Years ago, an artist and I were discussing humor as a device in art. I expressed the opinion that, while there seemed to be a wide-spread acceptance of humor when black artists employed it as a tool for exploring issues such as slavery and racism, the thought of Jewish artists using humor to explore the Holocaust would be deemed unthinkable, and that there would be a massive outcry denouncing such a gesture. (My position was not so much that humor should not be used on weighty subjects, but that it seemed more acceptable in relation to issues relating to the African diaspora, and I was skeptical of this.) I was told of Zbigniew Libera, an artist who used Lego to create miniature replicas of concentration camps in 1996, and that they were in fact, quite controversial at the time.
I shared with Libera’s many critics a belief that the use of toys to represent unspeakable occurrences such as slavery or the Holocaust trivialized these events. This conversation came to mind when I learned that Phillip Pyle would be installing a Lego reconstruction of a slavery plantation based on South Carolina’s Waverly Place Plantation at the Houston Museum of African American Culture.
Caroline Plantation rests atop a table in the front gallery of HMAAC. The sculpture features a “big house”, sprawling grounds that include a cotton field (with daisies standing in for cotton plants) and a tree with a swing hanging from it. Black and white Lego minifigures populate the construction. The color of the figures and their placement within the tableau conveys the social hierarchies of the slave era: black figures outnumber white ones, and occupy positions of labor and servitude – they are bent before the cotton plants, and stand behind the white figures. Though the artist may have intended to “give light to an old topic using a modern medium” what this part of the installation does is to mitigate the horrors of slavery. We are not presented with the horrific conditions to which enslaved Africans were subjected. Neither the overseer’s whip, other forms of physical abuse, maiming, crowded and inhospitable living conditions nor the ongoing degradation and terror are shown. The swing carried, for me, the association of lynching and I was surprised there was no allusion to the violence that was rife during this time. (Interestingly enough, a Lego depiction of a slave plantation from 2009 that I unknowingly came across on a white supremacist site when Googling Libera did depict slaves being whipped and hanged). Perhaps the artist did not wish to perpetuate the association between blackness and oppression, however the depiction of slavery using Lego serves to sanitize the endeavor. Difficult as it may be to confront I don’t believe that the abject nature of slavery should be assuaged.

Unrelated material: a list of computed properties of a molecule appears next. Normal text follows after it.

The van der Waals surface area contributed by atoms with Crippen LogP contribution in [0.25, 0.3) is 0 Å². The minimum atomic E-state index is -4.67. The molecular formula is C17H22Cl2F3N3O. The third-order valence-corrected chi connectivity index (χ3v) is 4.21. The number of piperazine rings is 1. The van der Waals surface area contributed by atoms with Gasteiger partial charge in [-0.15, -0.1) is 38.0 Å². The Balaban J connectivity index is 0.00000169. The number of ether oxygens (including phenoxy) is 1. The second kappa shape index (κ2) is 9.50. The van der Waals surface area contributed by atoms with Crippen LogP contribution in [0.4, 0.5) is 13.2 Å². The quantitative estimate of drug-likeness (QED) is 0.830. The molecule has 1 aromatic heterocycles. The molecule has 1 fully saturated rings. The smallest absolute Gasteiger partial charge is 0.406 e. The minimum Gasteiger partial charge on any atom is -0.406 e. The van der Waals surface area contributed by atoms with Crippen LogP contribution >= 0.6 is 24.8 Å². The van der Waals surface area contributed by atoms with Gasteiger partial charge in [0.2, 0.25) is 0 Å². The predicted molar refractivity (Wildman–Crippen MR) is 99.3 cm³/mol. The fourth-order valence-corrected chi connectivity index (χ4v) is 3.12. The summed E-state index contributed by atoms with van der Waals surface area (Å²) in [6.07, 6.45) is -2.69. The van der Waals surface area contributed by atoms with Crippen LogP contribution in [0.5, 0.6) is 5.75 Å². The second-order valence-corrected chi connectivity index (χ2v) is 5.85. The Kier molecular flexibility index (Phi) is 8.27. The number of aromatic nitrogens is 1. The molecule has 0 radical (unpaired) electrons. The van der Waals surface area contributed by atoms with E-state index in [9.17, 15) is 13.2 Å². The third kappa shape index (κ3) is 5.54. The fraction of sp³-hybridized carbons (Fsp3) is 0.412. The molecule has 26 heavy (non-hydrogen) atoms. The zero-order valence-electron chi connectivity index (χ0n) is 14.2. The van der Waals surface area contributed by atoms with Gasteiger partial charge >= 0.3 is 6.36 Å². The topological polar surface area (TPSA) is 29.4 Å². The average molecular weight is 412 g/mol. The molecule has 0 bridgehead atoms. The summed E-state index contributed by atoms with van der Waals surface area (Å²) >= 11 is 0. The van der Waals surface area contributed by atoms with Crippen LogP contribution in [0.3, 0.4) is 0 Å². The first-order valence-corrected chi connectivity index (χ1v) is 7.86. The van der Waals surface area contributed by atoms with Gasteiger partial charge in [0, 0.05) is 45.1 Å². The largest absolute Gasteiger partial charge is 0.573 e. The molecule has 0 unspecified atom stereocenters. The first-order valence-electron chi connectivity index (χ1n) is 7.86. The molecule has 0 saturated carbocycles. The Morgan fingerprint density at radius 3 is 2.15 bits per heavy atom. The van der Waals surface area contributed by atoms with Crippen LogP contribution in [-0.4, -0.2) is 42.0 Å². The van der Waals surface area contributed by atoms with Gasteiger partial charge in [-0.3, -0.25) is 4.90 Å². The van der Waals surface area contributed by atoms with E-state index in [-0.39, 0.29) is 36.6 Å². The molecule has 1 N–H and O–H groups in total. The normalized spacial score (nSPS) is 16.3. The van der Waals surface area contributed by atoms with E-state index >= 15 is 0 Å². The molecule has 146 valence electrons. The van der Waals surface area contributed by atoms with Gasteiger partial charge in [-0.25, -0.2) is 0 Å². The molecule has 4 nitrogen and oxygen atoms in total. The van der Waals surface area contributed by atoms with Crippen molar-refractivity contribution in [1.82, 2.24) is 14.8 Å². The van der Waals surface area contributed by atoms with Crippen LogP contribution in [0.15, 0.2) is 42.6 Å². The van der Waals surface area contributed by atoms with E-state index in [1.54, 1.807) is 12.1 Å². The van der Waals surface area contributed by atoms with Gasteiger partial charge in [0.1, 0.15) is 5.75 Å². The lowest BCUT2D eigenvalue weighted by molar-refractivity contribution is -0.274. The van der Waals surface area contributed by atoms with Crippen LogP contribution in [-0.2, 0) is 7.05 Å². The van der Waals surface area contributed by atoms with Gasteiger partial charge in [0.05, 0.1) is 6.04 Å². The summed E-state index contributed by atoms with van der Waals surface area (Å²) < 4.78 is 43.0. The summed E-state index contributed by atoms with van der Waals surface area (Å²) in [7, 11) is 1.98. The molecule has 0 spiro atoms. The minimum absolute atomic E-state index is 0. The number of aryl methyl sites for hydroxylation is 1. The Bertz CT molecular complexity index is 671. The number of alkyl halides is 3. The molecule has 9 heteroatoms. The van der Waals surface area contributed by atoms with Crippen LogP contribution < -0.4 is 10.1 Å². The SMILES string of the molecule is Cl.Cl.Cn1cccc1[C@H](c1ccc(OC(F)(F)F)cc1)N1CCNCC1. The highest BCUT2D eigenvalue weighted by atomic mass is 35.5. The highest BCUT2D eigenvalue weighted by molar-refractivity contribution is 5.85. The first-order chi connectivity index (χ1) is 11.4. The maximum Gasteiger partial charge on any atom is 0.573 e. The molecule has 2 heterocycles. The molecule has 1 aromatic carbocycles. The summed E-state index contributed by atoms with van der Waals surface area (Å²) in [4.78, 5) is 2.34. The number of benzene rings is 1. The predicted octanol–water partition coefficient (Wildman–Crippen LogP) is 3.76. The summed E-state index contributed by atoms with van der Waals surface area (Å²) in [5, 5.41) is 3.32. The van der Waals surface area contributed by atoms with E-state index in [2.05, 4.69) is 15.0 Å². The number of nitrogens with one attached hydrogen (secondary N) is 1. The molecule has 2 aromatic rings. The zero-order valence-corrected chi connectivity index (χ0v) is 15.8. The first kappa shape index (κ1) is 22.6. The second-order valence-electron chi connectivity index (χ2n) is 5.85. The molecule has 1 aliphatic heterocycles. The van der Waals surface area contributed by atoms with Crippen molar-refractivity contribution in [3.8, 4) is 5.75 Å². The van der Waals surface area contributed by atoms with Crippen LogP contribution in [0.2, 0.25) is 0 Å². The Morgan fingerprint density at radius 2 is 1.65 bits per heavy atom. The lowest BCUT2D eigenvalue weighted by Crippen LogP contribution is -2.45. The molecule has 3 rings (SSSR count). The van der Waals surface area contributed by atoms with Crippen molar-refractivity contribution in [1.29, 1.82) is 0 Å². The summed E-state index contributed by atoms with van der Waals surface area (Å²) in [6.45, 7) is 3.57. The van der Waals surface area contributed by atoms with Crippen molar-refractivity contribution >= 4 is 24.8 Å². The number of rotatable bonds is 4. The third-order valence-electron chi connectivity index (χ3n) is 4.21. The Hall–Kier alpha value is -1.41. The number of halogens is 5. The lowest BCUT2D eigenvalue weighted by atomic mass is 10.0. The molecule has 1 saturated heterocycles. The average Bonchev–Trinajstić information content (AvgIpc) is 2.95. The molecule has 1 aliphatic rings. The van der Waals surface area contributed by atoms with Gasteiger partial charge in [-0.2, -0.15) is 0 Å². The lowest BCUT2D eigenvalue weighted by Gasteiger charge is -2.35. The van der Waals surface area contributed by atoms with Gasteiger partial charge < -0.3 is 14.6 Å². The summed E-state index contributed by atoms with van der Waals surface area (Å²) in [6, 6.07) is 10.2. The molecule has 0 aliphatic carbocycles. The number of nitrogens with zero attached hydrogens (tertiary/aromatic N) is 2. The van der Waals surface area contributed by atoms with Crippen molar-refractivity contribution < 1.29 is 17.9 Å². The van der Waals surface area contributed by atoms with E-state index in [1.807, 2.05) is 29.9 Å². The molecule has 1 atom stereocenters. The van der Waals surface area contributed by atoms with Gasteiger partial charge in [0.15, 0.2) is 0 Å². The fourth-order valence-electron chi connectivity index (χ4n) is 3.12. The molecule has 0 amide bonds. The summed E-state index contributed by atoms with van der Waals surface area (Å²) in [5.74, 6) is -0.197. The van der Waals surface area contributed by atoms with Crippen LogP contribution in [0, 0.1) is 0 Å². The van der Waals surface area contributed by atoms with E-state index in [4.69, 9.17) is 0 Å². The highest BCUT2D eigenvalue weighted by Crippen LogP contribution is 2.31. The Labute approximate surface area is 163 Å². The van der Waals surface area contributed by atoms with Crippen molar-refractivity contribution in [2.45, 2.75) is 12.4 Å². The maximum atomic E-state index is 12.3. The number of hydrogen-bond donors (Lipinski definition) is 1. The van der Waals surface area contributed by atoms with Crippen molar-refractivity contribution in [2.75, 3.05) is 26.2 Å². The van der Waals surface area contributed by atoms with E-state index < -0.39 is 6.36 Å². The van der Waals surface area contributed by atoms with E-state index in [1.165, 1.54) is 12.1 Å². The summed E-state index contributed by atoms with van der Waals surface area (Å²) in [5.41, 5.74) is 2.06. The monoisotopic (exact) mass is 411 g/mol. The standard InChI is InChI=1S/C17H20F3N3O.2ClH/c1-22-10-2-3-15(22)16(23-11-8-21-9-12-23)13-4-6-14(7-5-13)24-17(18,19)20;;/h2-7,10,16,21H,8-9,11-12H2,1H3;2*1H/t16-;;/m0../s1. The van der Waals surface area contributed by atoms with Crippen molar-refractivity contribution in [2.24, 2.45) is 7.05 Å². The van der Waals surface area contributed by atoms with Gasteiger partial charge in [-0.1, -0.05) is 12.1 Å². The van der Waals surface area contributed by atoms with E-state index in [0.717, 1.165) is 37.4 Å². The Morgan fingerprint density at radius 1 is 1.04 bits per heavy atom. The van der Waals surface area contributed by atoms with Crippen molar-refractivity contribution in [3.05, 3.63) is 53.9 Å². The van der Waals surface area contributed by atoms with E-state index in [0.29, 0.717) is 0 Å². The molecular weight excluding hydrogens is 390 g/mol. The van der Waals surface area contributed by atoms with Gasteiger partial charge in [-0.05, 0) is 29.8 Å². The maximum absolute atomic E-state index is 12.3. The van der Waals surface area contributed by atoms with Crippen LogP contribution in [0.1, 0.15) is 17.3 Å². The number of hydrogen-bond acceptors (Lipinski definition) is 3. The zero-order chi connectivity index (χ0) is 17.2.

Accompanying Pyle’s Lego sculpture is a wall projection titled Slave Facebook and an audio piece, by Robert Pruitt, of actual slave narratives that are accessed by lifting the receiver of a wall-mounted rotary phone.
Slave Facebook imagines the current social media tool as though it were operating during the times of slavery, featuring updates and postings from slaves, freed slaves, abolitionists and slave owners. Slave Facebook purports to provide “an experience of what it was like for slaves to use social media in their day.” This statement is confusing, as spirituals and quilts were two of the forms of “social media” that enslaved Africans used to articulate their experiences and the conditions of slavery, along with letters and the writings of freed slaves and abolitionists. Engaging with these already provides some insight into the ways in which enslaved Africans communicated. Even if one overlooks the impossibility of having Facebook during the era of slavery, it’s not as though those who were enslaved would have the time to post updates. Similarly, the slave narratives could have been accessed via headphones attached to some sort of audio player instead of a piece of technology from the 1980s. However, the two pieces do personalize the experience of slavery in a way that the model fails to. Pairing them with the model provides a more complete depiction of the slave era.
Inserting present-day technology into a historical narrative may be an attempt on the artist’s part to shift how we engage a painful and burdensome history. Yet this engagement comments more on methods that can be used to access and present the past in museums than to shed light on the actual history (i.e. slavery) in question. The incongruity between slavery and contemporary technology in Caroline Plantation highlights the absurdity of the pairing rather providing insight into the ways in which this troubling history is presented and consumed. Incorporating Facebook in Caroline Plantation doesn’t really open up the ways in which we can engage with slavery, it simply places familiar historical content into a new format.
Sally Frater is a curator and writer based in Houston. She is currently a fellow in the Critical Studies Program at the Glassell School at the Museum of Fine Arts and the Artist-in-residence at Project Row Houses.
Hurry! Phillip Pyle’s Caroline Plantation is on view at the Houston Museum of African American Culture through February 26.